In football, clubs must consider how they communicate climate protection to their target audiences. The largest target audience and therefore crucial for shaping the club image are the fans. Football fans, however, not only represent the largest but also a unique target group, primarily considering whether an activity fits their club [1]. Only then do they consider what impact this activity could have on society. Since football clubs have different identities, football fans will also react differently to activities related to climate protection. Therefore, as a recommendation for clubs, it is advised to assess the alignment of club identity with environmental engagement. For example, so-called "working-class" clubs from the Ruhr area may have less alignment of brand identity with climate protection measures than, perhaps, clubs considered dynamic and innovative.

This difference was statistically identified in the study. In the online questionnaire, fans of the four clubs were also asked on a scale of 1 to 5 about the extent to which the club identity of their team aligns with environmental engagement. Mainz 05 had the highest alignment here with a score of 4.25, and Mainz 05 is also the only club in the study that achieved a positive effect on the club image. Thus, it can be assumed that if there is a high alignment of communicated environmental engagement with the club's own identity, the increase in image among fans is the result.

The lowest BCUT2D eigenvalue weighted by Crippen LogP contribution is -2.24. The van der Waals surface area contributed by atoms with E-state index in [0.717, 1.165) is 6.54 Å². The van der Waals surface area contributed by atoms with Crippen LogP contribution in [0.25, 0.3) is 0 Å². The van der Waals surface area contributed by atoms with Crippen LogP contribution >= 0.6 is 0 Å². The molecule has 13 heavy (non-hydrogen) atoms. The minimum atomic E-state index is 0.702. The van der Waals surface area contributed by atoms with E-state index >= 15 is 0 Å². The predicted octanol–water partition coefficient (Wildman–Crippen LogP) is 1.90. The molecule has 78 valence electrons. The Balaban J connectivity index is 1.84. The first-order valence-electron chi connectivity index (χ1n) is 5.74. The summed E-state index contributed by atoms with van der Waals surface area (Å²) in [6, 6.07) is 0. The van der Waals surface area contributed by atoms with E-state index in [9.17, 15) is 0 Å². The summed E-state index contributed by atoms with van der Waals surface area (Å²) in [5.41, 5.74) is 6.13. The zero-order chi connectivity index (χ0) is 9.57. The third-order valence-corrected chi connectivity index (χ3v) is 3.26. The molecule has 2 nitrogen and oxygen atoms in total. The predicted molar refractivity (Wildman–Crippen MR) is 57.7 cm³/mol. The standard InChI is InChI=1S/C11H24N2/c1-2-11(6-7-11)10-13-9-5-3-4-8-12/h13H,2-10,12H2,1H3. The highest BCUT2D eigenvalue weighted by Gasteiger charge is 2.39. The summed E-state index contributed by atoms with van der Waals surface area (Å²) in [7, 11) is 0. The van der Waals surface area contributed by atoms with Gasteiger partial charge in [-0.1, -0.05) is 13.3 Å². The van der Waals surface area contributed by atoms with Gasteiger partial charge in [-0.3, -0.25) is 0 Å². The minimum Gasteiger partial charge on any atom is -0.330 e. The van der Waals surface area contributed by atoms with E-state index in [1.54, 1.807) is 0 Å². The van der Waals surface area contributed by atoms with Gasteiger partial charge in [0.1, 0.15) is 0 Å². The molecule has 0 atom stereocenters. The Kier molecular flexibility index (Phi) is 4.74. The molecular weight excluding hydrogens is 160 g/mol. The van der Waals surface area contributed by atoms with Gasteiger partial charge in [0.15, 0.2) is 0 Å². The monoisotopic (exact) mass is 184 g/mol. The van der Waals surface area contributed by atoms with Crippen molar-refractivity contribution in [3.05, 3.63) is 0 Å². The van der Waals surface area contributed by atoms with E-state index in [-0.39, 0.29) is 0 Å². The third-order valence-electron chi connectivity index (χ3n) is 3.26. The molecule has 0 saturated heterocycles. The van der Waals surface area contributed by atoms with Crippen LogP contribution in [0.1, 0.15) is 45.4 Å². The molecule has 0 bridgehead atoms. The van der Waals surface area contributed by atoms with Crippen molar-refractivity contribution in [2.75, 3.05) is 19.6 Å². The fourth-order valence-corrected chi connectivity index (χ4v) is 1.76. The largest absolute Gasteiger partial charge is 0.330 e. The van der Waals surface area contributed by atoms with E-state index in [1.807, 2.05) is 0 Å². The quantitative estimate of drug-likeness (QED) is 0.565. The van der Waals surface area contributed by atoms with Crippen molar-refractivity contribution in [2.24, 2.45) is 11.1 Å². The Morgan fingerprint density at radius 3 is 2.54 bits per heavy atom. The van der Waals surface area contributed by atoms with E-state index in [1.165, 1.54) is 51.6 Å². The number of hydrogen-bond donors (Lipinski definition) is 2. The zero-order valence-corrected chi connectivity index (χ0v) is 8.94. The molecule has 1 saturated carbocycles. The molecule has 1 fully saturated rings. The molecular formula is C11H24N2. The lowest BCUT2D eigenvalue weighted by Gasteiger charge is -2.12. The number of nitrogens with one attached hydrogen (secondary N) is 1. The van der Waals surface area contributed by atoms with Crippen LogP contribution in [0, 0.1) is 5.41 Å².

Clubs that do not expect to gain image by ecological sustainability (e.g., because the club identity does not align with holistic environmental engagement or they do not consider engagement as strategically relevant) are recommended to publish an annual report on the website. This channel serves to communicate information to interested stakeholders, but the low frequency among fans does not create the perception of being a "green club" in the Bundesliga. The focus can also be on highlighting cost advantages. LED lights and a photovoltaic system could be communicated and justified primarily with lower energy costs rather than with climate-friendliness. However, for a club that aims to enhance its club image through ecological sustainability, additional communication channels are recommended. By increasing the frequency of communication of sustainable content through various channels, fan perception is heightened, resulting in a greater positive effect on the image. For this purpose, ecologically sustainable measures must be communicated at regular intervals through different channels.

*A fan of the clubs Schalke 04, RB Leipzig, Borussia Dortmund, and Mainz 05 were surveyed between December 10, 2020, and February 28, 2021.

[1] Prüß, C. (2019). Corporate Social Responsibility in FC St. Pauli von 1910 e. V. In M. Werheid & M. Mühlen (Eds.), CSR und Fußball: Nachhaltiges Management als Wettbewerbsvorteil – Perspektiven, Potenziale und Herausforderungen (pp. 179–186). Berlin: Gabler Verlag. P. 182